Is it 18 months? We had said three, but you had mentioned two earlier too, so kind of clear that up for us.

A young girl with red hair is wearing a teal short sleeved shirt and white headphones. Her eyes are closed, and she has a slight smile on her face. She is holding her hands over both earphones and appears to be listening.
“They’re listening all the time.” Lenora Edwards

So when language starts, especially for little ones, as I said, they’re listening all the time. As their language, even though they don’t have their first words and they’re not talking, they are communicating.

Children communicate through their coos and their babbles and their laughs and their giggles and their cries. That is intentional communication. This is why you’ll often hear parents say, “oh, that’s not that cry, that’s this cry.” Because the child has now said, this is my cry for this and this is my cry for this.

And we as the caregivers and the parents of that child, understand that. They wanted us to know that, and now we understand it. We have it now. When they’re working to communicate, what you’ll often see is little ones will start to, as they were cooing, they’re now gonna start babbling.

We’ll often hear “ba, ba, ba, ba,” or when they’re laying in the crib or (buzzing sound with lips) they’re playing. That is a play. When they’re just drumming their lips. But when they start to use consonants and when they start to string vowels, “ah, ah, ah, e, e e,” that is their babbling play and they’re learning and they’re working to understand and to make sense of all this information that they’ve been hearing for so long.

And as your little one, typically by the first birthday will hear. One word. Those are general guidelines and there’s a lot of flexibility in those guidelines, but they’re still guidelines. So at one year old, you’re gonna start to hear one-word vocabulary. So as you get to two years, you’re gonna start to hear two-word combination vocabulary.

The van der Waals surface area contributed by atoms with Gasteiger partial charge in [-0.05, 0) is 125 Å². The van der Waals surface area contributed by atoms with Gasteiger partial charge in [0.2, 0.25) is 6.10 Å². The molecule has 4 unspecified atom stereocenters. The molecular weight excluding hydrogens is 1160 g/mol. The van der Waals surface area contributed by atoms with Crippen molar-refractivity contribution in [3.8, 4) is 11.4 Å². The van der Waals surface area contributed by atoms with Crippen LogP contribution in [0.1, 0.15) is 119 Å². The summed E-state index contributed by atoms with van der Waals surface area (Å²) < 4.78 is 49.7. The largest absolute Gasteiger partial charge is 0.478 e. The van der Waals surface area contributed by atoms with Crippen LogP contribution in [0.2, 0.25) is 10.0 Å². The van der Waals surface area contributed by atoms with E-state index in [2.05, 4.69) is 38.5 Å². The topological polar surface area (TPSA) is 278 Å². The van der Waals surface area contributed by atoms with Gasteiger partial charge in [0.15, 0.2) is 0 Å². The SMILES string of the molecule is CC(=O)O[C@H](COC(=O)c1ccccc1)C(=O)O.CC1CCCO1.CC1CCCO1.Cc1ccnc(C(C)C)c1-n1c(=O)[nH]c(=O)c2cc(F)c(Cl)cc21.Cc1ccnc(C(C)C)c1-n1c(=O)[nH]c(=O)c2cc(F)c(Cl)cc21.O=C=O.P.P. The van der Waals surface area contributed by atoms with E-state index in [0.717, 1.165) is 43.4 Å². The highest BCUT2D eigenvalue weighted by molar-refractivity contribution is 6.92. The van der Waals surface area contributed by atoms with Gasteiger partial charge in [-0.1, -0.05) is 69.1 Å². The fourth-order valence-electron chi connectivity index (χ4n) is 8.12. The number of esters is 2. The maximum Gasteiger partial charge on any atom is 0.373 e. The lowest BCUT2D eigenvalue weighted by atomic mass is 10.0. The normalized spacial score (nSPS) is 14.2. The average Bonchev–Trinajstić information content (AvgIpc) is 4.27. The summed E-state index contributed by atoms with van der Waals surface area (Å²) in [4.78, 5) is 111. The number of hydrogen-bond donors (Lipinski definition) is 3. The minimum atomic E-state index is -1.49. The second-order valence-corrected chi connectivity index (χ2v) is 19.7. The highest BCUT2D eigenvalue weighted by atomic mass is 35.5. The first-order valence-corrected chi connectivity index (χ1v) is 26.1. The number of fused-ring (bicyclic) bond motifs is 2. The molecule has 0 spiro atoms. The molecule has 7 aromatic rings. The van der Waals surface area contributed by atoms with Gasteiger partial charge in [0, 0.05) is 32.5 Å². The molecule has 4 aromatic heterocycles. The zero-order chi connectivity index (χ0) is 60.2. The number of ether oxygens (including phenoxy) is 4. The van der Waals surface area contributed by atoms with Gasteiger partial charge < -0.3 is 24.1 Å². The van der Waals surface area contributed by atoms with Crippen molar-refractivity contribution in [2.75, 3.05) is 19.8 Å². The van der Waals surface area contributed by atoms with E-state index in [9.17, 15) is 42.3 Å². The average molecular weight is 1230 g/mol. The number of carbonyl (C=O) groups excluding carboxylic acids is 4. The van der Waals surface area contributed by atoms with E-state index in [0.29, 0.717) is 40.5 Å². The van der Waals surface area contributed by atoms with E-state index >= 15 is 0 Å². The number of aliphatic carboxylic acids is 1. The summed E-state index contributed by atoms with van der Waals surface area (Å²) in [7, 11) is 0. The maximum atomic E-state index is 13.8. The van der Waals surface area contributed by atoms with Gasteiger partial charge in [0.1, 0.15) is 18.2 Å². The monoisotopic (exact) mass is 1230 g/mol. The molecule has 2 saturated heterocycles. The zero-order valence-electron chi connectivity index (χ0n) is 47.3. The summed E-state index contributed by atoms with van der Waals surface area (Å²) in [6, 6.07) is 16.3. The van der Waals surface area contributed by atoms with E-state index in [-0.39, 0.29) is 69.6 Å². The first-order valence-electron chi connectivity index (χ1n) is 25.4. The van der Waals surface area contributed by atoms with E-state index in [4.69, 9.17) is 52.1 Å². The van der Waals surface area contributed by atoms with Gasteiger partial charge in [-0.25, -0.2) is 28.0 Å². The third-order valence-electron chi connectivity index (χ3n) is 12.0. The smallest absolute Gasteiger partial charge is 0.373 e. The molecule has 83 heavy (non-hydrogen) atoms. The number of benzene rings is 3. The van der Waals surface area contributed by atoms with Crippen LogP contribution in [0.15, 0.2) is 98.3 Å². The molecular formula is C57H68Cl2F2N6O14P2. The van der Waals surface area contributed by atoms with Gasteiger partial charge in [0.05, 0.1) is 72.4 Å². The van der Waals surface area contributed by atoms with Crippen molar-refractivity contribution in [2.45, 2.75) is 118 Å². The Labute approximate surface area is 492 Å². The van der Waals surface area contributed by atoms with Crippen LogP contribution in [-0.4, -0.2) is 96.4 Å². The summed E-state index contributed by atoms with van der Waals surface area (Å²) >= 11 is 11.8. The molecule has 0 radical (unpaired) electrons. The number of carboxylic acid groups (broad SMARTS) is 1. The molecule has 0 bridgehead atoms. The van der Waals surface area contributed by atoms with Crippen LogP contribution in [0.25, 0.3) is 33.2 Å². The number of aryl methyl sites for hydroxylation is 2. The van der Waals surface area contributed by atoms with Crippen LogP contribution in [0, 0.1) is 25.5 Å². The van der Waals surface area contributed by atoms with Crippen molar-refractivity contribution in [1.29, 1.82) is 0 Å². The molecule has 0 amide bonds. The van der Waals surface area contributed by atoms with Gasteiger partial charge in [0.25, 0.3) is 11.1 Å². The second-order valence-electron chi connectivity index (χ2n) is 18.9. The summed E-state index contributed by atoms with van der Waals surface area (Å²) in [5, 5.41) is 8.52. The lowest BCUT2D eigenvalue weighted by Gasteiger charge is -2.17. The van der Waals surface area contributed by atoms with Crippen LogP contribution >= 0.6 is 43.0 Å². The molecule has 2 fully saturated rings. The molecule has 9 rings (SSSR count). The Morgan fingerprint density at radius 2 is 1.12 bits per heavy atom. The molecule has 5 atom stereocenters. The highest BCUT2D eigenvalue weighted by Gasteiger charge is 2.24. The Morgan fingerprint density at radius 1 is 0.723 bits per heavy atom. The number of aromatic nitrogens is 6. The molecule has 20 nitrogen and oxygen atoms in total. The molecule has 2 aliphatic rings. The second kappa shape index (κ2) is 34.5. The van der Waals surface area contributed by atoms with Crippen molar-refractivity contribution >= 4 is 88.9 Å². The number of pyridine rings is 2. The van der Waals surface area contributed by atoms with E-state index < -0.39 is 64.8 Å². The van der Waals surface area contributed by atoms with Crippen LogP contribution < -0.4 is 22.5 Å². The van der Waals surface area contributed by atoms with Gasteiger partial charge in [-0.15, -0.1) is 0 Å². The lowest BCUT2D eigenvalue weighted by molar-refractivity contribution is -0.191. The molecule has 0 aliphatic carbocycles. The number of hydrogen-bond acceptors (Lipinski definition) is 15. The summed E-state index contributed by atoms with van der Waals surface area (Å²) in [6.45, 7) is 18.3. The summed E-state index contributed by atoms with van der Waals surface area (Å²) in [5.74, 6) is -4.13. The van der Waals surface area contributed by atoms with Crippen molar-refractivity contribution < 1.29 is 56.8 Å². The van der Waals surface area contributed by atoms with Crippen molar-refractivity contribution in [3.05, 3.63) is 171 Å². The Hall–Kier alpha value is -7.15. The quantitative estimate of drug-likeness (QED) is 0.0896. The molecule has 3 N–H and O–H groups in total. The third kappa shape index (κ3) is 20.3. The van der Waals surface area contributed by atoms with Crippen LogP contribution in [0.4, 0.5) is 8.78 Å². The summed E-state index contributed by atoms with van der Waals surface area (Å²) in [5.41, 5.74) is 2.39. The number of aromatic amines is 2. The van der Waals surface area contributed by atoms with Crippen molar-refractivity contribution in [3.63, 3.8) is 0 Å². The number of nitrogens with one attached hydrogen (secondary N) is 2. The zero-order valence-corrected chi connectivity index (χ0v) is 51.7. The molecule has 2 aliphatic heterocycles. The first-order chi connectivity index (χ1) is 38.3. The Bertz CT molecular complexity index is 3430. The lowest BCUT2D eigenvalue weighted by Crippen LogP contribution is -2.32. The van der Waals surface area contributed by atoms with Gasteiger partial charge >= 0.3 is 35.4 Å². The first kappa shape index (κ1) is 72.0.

Three years, you’ll start to hear three-word vocabulary combinations. It might start out as “muh” for more, then you might hear, “more please,” that attempt to communicate. And then you’ll start to hear, “I want more.” That’s a progression. That’s an analytical development that we were talking about earlier.

That is very, very appropriate. So those are the guidelines for sure. If you’re not hearing your child babble, “bah, bah, bah, bee, bee, bee, boo boo.” Making those noises. If you’re not hearing your child, babble, in that, you know, 10, 12 months even it’s, or seven, eight months, if you’re not hearing those attempts at combinations, that’s a little interesting. Not necessarily they need to, they need speech therapy. You want to see this communication, this back and forth. So when you, let’s say you have your, um, eight-month-old and you’re sitting and you’re playing with a toy and they’re looking at a book and they’re looking and you wanna see them engaged in that book, and you’ll start to hear, “uh, uh,” as they’re attempting.

There are approximations, there are attempts to communicate, and that’s a really, really good thing. If you have a dog in the house and let’s call the dog Bo. If you’re not hearing “Bo Bo” an attempt at one-year-old, that’s a little concerning, but again, not massively. When it’s two years and you’re not hearing those things, those are concerning.

So we usually say that 18 to 24 months is that, if you’re not hearing, really start defining those words or “mom” or “baba,” those combinations. Those are definitely concerns, and if you ever have concerns, especially those 2:00 AM question marks, reach out to professionals and even if it’s for your own peace of mind, I’m very strong proponent of if you have a question, Absolutely speak with somebody and let that question be known, because that’s a really good thing.